The number of shareholders in Germany has recently fallen again. In 2021, there were just under 12.1 million people in Germany who invested in shares, equity funds or equity-based ETFs. This corresponds to around 17% of the German population aged 14 and over, or one in six German citizens. At the beginning of the pandemic, there were about 280,000 more. It is the third highest level since the German Equities Institute (DAI) began its surveys in 1997.
According to the survey, the average shareholder in Germany is predominantly male and already of advanced age, with the potential tailwind of longer working hours and thus greater wealth. Almost one third is over 60 years old, only just one third is female, and this despite the fact that women in particular are more frequently threatened by poverty in old age.
High income, high level of education
The higher the net income, the greater the likelihood of investing in securities. Only around 5.4% of men and 8.4% of women with a net income of EUR 1,000 or less own a securities account. With a net income of 1,000 to 2,000 euros, the rate is almost twice as high. The proportion is even higher with a monthly income of over 4,000 euros. In this case, 51.2% of men and 26.3% of women own a securities account.
The level of education also plays a role. People with an elementary or secondary school diploma are up to three times less likely to invest in equities than people with an intermediate school leaving certificate or a baccalaureate. There is also a clear West-East divide. While only around 10.9% of people in eastern Germany own a share portfolio, the figure for western Germany is 18.6%.
According to the Deutsches Aktieninstitut, more than half of all custody account holders invest mainly in funds, while around one fifth to one quarter also buy individual stocks. Very few invest exclusively in equities.
Cyclical trading is damaging
It is particularly striking that when share prices rise, the number of security owners in Germany increases. If prices fall, the number of shareholders also falls. German households therefore tend to act cyclically. This was particularly evident in 2008, when both share prices and the number of investors fell almost in step. For investors, this has significant disadvantages: they don’t even take the biggest price gains in the first place, because they get in far too late, and they tend to sell at favorable prices when they themselves may have suffered a loss. Meanwhile, it should be just the other way around: It is best to save regularly and permanently via a savings plan anyway.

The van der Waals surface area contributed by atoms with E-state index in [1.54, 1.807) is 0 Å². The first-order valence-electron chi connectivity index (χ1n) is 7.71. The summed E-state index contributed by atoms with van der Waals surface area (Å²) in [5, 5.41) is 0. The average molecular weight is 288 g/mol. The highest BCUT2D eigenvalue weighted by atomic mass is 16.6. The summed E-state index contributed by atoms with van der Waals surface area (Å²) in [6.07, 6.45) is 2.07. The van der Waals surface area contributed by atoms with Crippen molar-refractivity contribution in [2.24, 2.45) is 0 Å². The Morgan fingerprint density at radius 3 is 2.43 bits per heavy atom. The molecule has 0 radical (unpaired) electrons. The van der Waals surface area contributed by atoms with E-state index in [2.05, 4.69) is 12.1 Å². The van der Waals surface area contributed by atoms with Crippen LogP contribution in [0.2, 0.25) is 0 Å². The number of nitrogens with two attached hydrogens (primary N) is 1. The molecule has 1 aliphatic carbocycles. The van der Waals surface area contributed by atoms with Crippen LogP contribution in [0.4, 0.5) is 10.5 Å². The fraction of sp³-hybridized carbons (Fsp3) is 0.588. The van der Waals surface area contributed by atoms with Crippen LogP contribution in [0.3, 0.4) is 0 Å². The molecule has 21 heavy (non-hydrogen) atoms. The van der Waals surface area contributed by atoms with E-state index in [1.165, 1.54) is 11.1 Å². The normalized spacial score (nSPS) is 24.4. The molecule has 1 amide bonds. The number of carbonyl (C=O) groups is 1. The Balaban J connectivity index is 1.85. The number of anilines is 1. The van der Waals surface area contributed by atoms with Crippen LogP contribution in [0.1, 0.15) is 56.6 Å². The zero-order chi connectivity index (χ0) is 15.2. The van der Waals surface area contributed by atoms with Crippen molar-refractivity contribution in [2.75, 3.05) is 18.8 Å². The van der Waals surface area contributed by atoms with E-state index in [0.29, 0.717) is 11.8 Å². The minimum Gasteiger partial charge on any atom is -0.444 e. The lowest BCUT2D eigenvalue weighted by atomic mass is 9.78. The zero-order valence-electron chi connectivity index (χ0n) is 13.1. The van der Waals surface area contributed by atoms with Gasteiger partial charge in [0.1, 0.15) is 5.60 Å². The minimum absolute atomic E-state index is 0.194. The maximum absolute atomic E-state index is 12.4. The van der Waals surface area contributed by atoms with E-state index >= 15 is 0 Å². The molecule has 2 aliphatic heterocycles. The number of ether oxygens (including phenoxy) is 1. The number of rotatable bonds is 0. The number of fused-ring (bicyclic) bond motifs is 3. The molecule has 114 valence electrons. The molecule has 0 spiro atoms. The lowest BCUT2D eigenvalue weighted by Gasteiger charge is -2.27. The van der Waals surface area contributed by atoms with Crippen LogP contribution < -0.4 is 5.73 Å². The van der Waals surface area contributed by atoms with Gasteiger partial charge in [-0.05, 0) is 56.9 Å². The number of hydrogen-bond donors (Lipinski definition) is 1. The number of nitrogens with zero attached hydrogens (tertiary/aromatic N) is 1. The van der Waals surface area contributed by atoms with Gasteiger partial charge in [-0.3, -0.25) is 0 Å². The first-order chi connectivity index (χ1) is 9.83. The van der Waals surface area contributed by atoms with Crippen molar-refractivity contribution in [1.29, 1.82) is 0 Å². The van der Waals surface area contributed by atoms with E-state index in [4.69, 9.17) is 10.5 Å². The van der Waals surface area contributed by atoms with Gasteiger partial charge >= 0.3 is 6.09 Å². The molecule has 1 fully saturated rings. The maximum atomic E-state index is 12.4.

After all: During the Corona crash and the following months, many securities accounts were opened in Germany and money was invested. The Corona crisis led to a sharp rise in the number of securities accounts. According to the Deutsche Bundesbank, more than 26.5 million private securities accounts have been held in Germany since then, which represents a new record high. However, this is likely to be largely attributable to neo-brokers, who are courting customers with low trading fees and/or free savings plans. On average, a shareholder in Germany has at least two securities accounts.
ETF boom continues
Above all, index funds (ETFs), which we also recommend again and again in this blog, enjoy great popularity among German investors. According to an analysis by extraETF, which includes data from 13 banks, the ETF investment volume in Germany has increased by more than 500% since 2011. In July 2020 alone, more than 1.8 million ETF savings plans were executed, representing a year-on-year increase of half a million savings plans. The trend is even clearer in terms of volume, with €309 million invested via ETF savings plans in the same month. In January, the average ETF savings plan rate was 189.92 euros, mostly this was around 150 euros per month in recent years.
It is even more difficult to find concrete and, above all, reasonably up-to-date figures when it comes to the average deposit volume. According to Consorsbank, customers had an average of around 67,000 euros in their securities accounts in 2021. Including other banks and the neo-brokers, which are particularly popular with the younger generation with potentially lower assets, this amount is likely to be significantly lower.
New generation of investors
With the emergence of neo-brokers such as Scalable Capital* or Trade Republic*, a new generation of investors seems to be positioning itself. According to a recent study conducted by DIW for Trade Republic, 70% of Trade Republic customers are under 35 years old, 85% are male, and 47% are first-time investors with no previous stock market experience. Over 80% of respondents had less than five years of investment experience. On average, they were 60% invested in individual stocks, 26% in ETFs and as much as 2% in derivatives. The vast majority of the remainder was available on a daily basis in a clearing account.
The younger generation thus appears to be more risk-averse than the average figures of the Deutsches Aktieninstitut show.
- a high income and a high level of education increase the chance of investing in equities
- ETFs and funds remain extremely popular
- ETFs in particular are booming
- On average, every equity saver has two securities accounts
- Younger savers are more willing to take risks